An Empirical Study of Patent Grant Rates as a Function of Race and Gender
In this article we examine the rate at which patent applications are granted as a function of the inventor's race and gender. Empirical analysis of more than 3.9 million U.S. applications finds minority and women applicants are significantly less likely to secure a patent relative to the balance of inventors. Further analysis indicates that a portion of this bias is introduced during prosecution at the Patent Office, independent of the quality of the application. Mechanisms underlying these disparities are explored. The article concludes with a discussion of our results and their interaction with patent law, innovation policy, and employment trends.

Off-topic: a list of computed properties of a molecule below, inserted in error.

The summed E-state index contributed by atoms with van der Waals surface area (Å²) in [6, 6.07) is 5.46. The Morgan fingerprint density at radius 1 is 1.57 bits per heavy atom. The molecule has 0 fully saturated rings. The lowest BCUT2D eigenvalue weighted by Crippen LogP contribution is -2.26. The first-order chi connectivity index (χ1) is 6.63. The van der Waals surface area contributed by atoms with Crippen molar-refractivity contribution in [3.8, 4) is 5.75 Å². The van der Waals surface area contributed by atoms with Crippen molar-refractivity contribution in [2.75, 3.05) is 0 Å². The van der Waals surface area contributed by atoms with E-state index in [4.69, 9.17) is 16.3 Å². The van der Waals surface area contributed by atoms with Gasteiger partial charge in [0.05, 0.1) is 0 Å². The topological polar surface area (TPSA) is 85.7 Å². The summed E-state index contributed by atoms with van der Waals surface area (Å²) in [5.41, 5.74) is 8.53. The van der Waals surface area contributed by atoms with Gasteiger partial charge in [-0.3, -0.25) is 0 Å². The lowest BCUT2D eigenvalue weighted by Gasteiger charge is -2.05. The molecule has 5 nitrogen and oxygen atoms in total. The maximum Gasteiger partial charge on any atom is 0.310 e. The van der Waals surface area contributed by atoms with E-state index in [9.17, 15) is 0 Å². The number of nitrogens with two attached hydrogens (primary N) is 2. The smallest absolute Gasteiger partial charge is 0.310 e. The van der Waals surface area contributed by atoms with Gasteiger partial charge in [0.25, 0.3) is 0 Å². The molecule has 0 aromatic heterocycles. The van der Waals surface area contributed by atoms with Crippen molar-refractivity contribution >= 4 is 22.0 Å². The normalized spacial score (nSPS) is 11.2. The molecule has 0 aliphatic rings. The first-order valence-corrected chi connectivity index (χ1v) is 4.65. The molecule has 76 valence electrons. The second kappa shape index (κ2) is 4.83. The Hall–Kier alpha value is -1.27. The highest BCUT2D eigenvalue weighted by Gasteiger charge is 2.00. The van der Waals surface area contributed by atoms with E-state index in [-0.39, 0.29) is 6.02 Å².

Schuster, W. Michael, R. Evan Davis, Kourtenay Schley, and Julie Ravenscraft. "An Empirical Study of Patent Grant Rates as a Function of Race and Gender." American Business Law Journal 57, no. 2 (2020): 281-319.
American Business Law Journal